“He took a step back and actually opened fire. The bullet breached the car window on my side, injured my hand, and came out of the window next to me. Later in police reports, the shooter said he was only trying to scare me, and when I tried to stop him  the bullet was shot by mistake,” Wagdy reported.

“Mistakes”, or “involuntarily crimes” as described by the law are often the conclusion of such situations, making the penalty on the perpetuator less severe.


“I wanted to pursue this case on charges of attempted murder, which could be penalised by a jail term ranging from three to seven years,” Wagdy said, adding that he knew the charges would be “accidental shooting”, a less serious charge.


Wagdy’s wish to seek punishment against his shooter was communicated to Sameh Ashour, recently re-elected as president of the Lawyers Syndicate. Ashour is sometimes criticised for failing to “protect the prestige of lawyers”.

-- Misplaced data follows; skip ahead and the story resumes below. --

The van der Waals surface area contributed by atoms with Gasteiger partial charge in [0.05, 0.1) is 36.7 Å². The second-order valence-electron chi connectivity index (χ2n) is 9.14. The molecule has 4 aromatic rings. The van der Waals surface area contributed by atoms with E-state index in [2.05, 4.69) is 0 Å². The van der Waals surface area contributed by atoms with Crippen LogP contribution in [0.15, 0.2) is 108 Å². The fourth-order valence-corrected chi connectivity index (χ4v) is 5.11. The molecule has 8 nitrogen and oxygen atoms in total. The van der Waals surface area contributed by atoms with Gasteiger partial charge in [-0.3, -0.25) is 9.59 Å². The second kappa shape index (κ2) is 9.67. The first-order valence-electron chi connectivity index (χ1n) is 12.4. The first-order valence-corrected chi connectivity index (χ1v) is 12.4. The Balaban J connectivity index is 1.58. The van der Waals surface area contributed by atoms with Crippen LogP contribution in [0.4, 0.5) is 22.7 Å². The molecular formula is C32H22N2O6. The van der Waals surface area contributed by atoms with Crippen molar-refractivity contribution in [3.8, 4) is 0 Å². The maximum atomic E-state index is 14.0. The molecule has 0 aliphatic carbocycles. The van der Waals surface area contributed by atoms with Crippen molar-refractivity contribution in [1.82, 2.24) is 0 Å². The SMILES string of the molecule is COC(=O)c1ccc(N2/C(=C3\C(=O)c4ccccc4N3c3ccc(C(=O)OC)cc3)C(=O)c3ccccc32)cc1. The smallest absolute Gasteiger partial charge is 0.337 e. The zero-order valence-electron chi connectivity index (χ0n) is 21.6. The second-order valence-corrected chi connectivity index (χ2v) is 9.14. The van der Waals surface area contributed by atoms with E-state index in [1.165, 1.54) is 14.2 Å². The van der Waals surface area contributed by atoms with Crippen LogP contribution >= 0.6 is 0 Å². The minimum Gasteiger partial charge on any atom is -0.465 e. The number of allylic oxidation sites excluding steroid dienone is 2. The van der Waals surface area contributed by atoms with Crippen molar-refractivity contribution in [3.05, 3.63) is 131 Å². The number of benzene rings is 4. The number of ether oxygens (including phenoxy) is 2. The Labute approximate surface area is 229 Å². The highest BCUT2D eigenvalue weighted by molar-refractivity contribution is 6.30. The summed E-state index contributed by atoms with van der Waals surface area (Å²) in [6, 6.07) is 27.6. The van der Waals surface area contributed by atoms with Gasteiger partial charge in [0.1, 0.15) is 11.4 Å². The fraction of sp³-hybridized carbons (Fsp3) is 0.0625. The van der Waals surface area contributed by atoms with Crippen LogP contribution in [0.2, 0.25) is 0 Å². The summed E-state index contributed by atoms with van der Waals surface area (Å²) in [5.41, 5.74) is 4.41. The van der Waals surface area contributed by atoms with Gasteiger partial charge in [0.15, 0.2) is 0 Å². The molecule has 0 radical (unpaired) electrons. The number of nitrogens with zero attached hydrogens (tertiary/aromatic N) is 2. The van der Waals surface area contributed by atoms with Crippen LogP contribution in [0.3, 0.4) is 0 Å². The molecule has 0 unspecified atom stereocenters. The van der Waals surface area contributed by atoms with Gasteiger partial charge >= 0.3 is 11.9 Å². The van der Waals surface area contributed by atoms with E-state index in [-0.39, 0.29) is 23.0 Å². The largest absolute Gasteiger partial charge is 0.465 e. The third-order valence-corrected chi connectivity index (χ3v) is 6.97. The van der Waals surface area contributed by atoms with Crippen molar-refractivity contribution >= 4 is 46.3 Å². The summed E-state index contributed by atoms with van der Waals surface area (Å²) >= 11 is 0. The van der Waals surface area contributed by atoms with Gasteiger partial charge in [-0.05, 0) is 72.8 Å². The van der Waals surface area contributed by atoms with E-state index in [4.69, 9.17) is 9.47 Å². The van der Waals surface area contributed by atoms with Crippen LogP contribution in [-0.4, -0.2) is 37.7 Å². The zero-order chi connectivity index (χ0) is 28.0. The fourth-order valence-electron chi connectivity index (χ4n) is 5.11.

“My point of applying penalties is important to send a message to the entire system that we cannot be insulted in this way. The problem is that many young lawyers within the syndicate are currently frustrated, in comparison to older lawyers who hold senior syndicate positions, who prefer to negotiate with the government,” Wagdy established.


As for Youssef, he also said he was sceptical of police seriously taking any coordinated deals with the syndicate. “The police force requires a very long time to achieve reform, but currently they are always on the defensive due to the paranoia of violence and terrorism threats,” he said.


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Journalist in DNE's politics section, focusing on human rights, laws and legislations, press freedom, among other local political issues.